A Delaware woman has died from a rare case of rabies, prompting officials to issue a warning about the disease.
The Kent County woman, who lived alone in a rural area west of Felton, died last week. She was initially treated at a unidentified Delaware hospital in late July for a suspected case of gastroenteritis with vomiting and diarrhea, but her condition quickly deteriorated and she was transferred to a Pennsylvania hospital for treatment, said officials.
"Test results did not confirm the presence of rabies until last week," said Karyl Rattay, director of the Delaware Division of Public Health.
Officials declined to provide any more information about the woman or where she was treated, citing privacy concerns.
Rabies is a viral disease that is spread to people from a bite or scratch of an infected animal. The disease affects the central nervous system, causing inflammation of the brain and death. The rabies vaccine prevents the disease when it is administered shortly after exposure to a rabid animal.
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Officials said the risk of human-to-human transmission of rabies is extremely low, but they are assessing hospital staff who may have had contact with the woman, as well as anyone who had direct contact in the two weeks before she started showing symptoms.
"The source of the disease has not been identified," Rattay said, adding that the "source animal" is likely dead by now. The woman owned a cat, which was previously vaccinated and is being held for observation. Several feral cats in the area were trapped and held for observation out of an abundance of caution.
Human cases of rabies are very rare, though once symptoms appear, the disease is almost always fatal. The last human case of rabies in Delaware was in 1941, when a young boy from Newport died after being bitten by a stray dog, officials stated.
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There have been 23 cases reported in the United States between 2008 and 2017, none in Pennsylvania. In 2011, a 73-year-old woman died in New Jersey after she was bitten by a rabid dog in Haiti. A Florida woman died of the disease earlier this year, according to the Centers for Disease Control and Prevention.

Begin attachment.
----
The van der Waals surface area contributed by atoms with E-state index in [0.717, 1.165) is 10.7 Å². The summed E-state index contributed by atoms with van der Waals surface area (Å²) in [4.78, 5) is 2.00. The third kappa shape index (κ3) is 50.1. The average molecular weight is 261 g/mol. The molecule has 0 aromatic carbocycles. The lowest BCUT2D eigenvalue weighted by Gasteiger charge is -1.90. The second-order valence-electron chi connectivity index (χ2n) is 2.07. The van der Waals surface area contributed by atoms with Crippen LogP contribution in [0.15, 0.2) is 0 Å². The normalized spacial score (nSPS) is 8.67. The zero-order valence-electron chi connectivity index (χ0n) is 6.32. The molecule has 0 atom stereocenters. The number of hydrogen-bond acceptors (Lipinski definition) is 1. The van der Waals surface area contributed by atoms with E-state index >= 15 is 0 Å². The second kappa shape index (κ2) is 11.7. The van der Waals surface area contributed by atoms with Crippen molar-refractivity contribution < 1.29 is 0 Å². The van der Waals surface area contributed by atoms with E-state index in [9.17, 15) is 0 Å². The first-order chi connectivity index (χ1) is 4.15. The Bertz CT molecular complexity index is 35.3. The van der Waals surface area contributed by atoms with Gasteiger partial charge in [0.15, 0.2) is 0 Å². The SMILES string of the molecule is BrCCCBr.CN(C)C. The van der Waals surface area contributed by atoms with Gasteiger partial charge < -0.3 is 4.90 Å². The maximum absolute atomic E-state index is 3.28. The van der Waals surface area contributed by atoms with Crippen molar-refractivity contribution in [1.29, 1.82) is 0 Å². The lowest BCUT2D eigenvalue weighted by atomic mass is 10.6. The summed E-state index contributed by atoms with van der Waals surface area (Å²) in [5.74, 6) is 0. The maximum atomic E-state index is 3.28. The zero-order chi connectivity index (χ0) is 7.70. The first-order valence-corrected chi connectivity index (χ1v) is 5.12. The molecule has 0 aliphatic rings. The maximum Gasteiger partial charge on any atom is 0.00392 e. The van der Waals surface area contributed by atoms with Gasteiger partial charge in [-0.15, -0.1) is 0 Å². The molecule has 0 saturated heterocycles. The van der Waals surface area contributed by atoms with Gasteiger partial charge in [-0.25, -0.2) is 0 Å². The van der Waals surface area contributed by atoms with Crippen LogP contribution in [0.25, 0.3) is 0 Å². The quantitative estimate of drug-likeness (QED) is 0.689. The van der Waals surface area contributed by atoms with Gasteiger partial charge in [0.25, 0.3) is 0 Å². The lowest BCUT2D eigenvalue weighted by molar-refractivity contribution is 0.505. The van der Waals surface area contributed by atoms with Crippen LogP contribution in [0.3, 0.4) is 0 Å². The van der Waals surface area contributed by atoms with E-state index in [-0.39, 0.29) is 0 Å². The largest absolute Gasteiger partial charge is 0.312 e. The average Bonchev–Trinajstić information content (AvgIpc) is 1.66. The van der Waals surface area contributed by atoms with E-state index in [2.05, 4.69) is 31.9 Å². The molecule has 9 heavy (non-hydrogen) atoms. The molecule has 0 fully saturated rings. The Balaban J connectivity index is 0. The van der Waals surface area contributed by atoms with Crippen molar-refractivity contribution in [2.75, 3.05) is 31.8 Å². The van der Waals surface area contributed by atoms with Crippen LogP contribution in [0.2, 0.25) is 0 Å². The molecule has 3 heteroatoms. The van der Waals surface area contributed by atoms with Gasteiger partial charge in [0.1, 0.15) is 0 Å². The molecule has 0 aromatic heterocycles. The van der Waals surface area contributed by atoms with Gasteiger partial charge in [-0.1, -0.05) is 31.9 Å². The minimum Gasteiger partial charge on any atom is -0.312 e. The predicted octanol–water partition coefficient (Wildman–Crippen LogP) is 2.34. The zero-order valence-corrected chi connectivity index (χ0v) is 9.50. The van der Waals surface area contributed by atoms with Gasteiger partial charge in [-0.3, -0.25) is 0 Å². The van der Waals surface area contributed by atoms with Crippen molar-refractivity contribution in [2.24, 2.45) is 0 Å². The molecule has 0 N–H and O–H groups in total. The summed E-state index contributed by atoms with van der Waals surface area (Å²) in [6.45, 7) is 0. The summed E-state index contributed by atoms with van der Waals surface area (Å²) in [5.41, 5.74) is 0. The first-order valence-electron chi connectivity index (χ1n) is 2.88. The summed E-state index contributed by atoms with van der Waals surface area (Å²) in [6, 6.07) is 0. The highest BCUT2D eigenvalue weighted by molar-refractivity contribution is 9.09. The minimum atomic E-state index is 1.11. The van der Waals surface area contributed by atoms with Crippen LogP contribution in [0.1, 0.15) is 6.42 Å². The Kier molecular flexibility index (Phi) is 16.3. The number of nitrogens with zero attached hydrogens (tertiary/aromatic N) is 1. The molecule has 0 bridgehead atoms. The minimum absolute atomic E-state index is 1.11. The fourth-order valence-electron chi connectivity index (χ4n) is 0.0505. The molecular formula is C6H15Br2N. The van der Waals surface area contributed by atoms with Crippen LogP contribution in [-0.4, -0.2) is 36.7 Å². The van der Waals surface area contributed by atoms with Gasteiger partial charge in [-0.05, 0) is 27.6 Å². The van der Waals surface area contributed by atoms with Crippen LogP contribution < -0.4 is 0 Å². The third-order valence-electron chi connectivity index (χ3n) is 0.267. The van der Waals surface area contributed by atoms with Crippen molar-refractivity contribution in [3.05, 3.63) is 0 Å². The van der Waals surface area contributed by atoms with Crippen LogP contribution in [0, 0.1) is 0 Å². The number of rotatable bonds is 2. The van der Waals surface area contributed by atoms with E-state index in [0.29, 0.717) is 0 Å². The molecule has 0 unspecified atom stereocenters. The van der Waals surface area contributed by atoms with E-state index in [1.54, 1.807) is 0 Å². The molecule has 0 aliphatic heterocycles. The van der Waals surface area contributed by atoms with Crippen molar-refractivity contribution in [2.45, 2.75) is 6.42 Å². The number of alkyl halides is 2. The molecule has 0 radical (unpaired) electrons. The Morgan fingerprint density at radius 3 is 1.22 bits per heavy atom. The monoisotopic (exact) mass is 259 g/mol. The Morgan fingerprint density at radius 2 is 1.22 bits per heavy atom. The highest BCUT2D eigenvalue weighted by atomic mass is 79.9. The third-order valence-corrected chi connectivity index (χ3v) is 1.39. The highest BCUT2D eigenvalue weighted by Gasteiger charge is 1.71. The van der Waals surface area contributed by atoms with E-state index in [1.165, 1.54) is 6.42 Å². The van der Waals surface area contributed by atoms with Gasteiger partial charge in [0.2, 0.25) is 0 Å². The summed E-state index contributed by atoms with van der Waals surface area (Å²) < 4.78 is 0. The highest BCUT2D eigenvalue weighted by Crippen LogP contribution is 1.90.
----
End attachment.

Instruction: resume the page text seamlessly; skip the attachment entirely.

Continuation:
"The fact is, everyone, whether in rural Kent County or inner-city Wilmington, needs to be aware of the contact risk rabies presents in our state," said Rattay. Pets should be vaccinated, people should avoid petting stray animals even if they appear friendly, and animals should not be allowed to roam free. Anyone who is scratched, bitten, or comes in contact with animal saliva needs to seek treatment immediately, she said.
Across the country, about 60 to 70 dogs and 250 cats contract rabies every year. Nearly all the animals are unvaccinated and become infected after contact with wildlife. Yearly, between 30,000 to 60,000 people receive the rabies vaccine after possible contact with the virus, the CDC reported.
Pennsylvania, New Jersey, and Delaware require that all dogs and cats receive the rabies vaccine. Delaware also requires that pet ferrets get the shots.
In Delaware, there have been nine confirmed animal cases of rabies since January; three foxes, three raccoons, one cat, one dog, and one horse. In 2017, there were a total of 18 confirmed animal cases, officials said.
In Pennsylvania, there have been 53 reported rabies cases in animals between January and March. The majority of those were in raccoons. Since 2001, the state has distributed an oral rabies vaccine in bait form that is intended for wildlife – specifically raccoons – in hope of preventing the disease from spreading. In New Jersey, there have been 81 reported animal cases of rabies, mostly in raccoons.
Delaware officials ask that anyone who has come in contact with an animal that might have rabies contact their health care provider or call the DPH Rabies Program at 302-744-4995 or 1-888-295-5156 after hours, the Department of Agriculture at 302-698-4630, or email firstname.lastname@example.org.